October 4, 2013; Oakland, CA, USA; Oakland Athletics starting pitcher Bartolo Colon (40) reacts after a pitch during the first inning in game one of the American League divisional series playoff baseball game against the Detroit Tigers at O.co Coliseum. The Tigers defeated Athletics 3-2. Mandatory Credit: Kyle Terada-USA TODAY Sports

Expected to punt, Mets are going for it in 2014

On August 27, the expectations for the Mets were shattered at the news of Matt Harvey‘s partially-torn ulnar collateral ligament. Though Harvey’s future was uncertain, and he opted to rehab the injury instead of undergoing Tommy John surgery, it seemed like a foregone conclusion that he would end up under the knife and out for 2014, if for no other reason than “it’s the Mets, and these things happen to the Mets.”

With that, somewhat unsurprisingly, went the optimism for 2014 – the year targeted by Sandy Alderson and the Wilpons for a return to relevance. Multiple sources have been touting that the Mets would use Harvey’s injury, if not something else, as an excuse to not spend this off-season. The $40+ million dollars allocated to Johan Santana and Jason Bay – both contracts finally coming off the books this year – shouldn’t be expected to be re-invested in the major league team. An offseason budget of $30-$40M dwindled to $25-30M to $20-$25, and we were told that the Mets would be out on any significant free agents.

Turns out that wouldn’t be the case.

Dec 10, 2013; Orlando, FL, USA; Curtis Granderson smiles as he is introduced by the New York Mets chief operating officer Jeff Wilpon (left) and general manager Sandy Alderson (right) during the MLB Winter Meetings at the Walt Disney World Swan and Dolphin Resort. Mandatory Credit: David Manning-USA TODAY Sports

Dec 10, 2013; Orlando, FL, USA; Curtis Granderson smiles as he is introduced by the New York Mets chief operating officer Jeff Wilpon (left) and general manager Sandy Alderson (right) during the MLB Winter Meetings at the Walt Disney World Swan and Dolphin Resort. Mandatory Credit: David Manning-USA TODAY Sports

On November 22nd, they agreed to a 1-year, $7.25M agreement with former Arizona and Oakland outfielder Chris Young. The relatively low-risk, potentially high-reward agreement received mixed reviews. The consensus was that it was a good secondary move. Of course, the narrative quickly turned to “that’s it. 25% of the Mets’ budget has been spent on hopes of a bounceback, and we shouldn’t expect any other big deals.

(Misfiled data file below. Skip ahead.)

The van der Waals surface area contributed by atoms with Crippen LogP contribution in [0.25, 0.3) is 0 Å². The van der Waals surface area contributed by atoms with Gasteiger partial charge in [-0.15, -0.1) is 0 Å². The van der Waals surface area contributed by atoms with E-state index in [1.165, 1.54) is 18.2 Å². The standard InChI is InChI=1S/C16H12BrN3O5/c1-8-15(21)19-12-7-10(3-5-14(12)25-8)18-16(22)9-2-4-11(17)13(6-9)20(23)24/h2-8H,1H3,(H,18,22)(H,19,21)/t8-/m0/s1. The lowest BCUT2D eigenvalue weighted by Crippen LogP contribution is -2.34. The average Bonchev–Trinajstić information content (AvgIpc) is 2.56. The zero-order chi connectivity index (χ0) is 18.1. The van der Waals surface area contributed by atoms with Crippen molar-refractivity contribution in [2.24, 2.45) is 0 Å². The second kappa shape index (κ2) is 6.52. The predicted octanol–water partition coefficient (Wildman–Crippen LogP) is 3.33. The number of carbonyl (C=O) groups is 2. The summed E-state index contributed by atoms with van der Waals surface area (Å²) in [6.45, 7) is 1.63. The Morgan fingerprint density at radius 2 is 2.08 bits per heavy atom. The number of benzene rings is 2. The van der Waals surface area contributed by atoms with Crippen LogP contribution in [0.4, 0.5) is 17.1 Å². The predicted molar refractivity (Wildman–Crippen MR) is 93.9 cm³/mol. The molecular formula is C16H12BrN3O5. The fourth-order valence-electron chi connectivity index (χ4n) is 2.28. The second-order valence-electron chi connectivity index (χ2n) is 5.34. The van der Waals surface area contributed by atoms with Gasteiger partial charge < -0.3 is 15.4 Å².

Turns out that wouldn’t be the case.

Last Friday (December 6th), Sandy Alderson inked his largest free agent deal as the Met’s GM, signing former Yankees outfielder Curtis Granderson to a four year, $60M contract. Granderson, who missed significant time in 2013 with a broken wrist, nonetheless has the tenth-most home runs in baseball from 2011-2013 (91), and is expected to provide the power bat the Mets haven’t had behind David Wright between Ike Davis‘ struggles and Jason Bay being Jason Bay.

Once again, we were told that there wouldn’t be any more big deals. The Mets fixed their outfield, but the rotation and shortstop would have to be patched through trades and minor league deals. Cesar Izturis and Rafael Furcal were touted as potential starters for the Mets (given their financial constraints). The Mets met with the agents of Freddy Garcia and Johan Santana, which “indicated the market they were in”. We were told that a pitcher like Daisuke Matsuzaka was a legitimate option for the back end.

Turns out that wouldn’t be the case.

Oct 4, 2013; Oakland, CA, USA; Oakland Athletics starting pitcher Bartolo Colon (40) pitches the ball against the Detroit Tigers during the sixth inning in game one of the American League divisional series playoff baseball game at O.co Coliseum. Mandatory Credit: Kelley L Cox-USA TODAY Sports

Earlier today, minutes after reports indicated that the Mets were pessimistic about agreeing to terms with former Oakland Athletic Bartolo Colon on a two-year, $20M contract. Colon is 41, but was second in the American League in ERA and has a 3.32 ERA over the past three seasons between Oakland and the Yankees.

Right now, the Mets’ rotation should consist of Jonathon Niese, Zack Wheeler, Dillon Gee, Colon, and Jenrry Mejia. Mejia, who Keith Law described as having “front-line stuff”, is viewed as an injury risk as he’s never pitched 110 innings and made only five major league starts last season before getting minor elbow surgery. Fortunately, the Mets have both Rafael Montero and Noah Syndergaard, both of whom are expected to be major-league ready this season.

Their lineup as of today should resemble something akin to (Shortstop)/Daniel Murphy/David Wright/Curtis Granderson/(Ike Davis, Lucas Duda, Josh Satin)/Chris Young/Travis d’Arnaud/Juan Lagares. Between what should be an outstanding defensive outfield (and a reasonable chance to improve upon the .238/.301/.384 collective slashline posted in 2013) and likely improvements at catcher (.219/.288/.366), shortstop (.215/.285/.276), and hopefully first base (.234/.353/.368), the Mets lineup could be dramatically improved in all facets.

Sandy Alderson said today that “2014 is not about individual story lines. It’s not about rehabs. It’s about winning.” The moves he’s made in the past week certainly suggest that, and they don’t sacrifice the medium-to-long-term aspirations for the Mets.

Everyone except the Mets has been saying that the Mets would punt 2014. For once, it seems like the only people who were truthful with the team’s intents were Jeff Wilpon and Sandy Alderson, and both have been lambasted for being deceptive and dishonest.

I’m excited. You probably should be too.

 

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Tags: Bartolo Colon Curtis Granderson Sandy Alderson

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